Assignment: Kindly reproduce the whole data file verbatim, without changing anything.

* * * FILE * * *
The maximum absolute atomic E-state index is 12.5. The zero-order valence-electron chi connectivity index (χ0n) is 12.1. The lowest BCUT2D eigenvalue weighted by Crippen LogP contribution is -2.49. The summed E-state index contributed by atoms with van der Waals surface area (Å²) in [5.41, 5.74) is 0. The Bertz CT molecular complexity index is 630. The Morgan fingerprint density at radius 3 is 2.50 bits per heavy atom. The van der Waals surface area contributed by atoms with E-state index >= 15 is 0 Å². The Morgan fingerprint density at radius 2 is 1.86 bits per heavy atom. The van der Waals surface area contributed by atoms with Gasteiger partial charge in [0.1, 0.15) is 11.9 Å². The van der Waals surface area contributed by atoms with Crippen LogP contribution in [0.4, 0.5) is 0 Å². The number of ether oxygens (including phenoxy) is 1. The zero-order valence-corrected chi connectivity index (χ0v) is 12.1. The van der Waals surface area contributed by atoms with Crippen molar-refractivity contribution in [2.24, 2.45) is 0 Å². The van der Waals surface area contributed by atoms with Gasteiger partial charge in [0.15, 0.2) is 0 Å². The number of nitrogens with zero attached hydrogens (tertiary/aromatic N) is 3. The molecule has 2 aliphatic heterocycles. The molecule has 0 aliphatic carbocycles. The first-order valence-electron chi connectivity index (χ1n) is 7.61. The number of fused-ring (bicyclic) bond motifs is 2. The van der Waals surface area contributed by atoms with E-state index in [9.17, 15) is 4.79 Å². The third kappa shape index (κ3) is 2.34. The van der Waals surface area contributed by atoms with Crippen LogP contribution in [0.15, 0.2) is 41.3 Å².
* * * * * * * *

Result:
The maximum absolute atomic E-state index is 12.5. The zero-order valence-electron chi connectivity index (χ0n) is 12.1. The lowest BCUT2D eigenvalue weighted by Crippen LogP contribution is -2.49. The summed E-state index contributed by atoms with van der Waals surface area (Å²) in [5.41, 5.74) is 0. The Bertz CT molecular complexity index is 630. The Morgan fingerprint density at radius 3 is 2.50 bits per heavy atom. The van der Waals surface area contributed by atoms with E-state index >= 15 is 0 Å². The Morgan fingerprint density at radius 2 is 1.86 bits per heavy atom. The van der Waals surface area contributed by atoms with Gasteiger partial charge in [0.1, 0.15) is 11.9 Å². The van der Waals surface area contributed by atoms with Crippen LogP contribution in [0.4, 0.5) is 0 Å². The number of ether oxygens (including phenoxy) is 1. The zero-order valence-corrected chi connectivity index (χ0v) is 12.1. The van der Waals surface area contributed by atoms with Crippen molar-refractivity contribution in [2.24, 2.45) is 0 Å². The van der Waals surface area contributed by atoms with Gasteiger partial charge in [0.15, 0.2) is 0 Å². The number of nitrogens with zero attached hydrogens (tertiary/aromatic N) is 3. The molecule has 2 aliphatic heterocycles. The molecule has 0 aliphatic carbocycles. The first-order valence-electron chi connectivity index (χ1n) is 7.61. The number of fused-ring (bicyclic) bond motifs is 2. The van der Waals surface area contributed by atoms with E-state index in [9.17, 15) is 4.79 Å². The third kappa shape index (κ3) is 2.34. The van der Waals surface area contributed by atoms with Crippen LogP contribution in [0.15, 0.2) is 41.3 Å².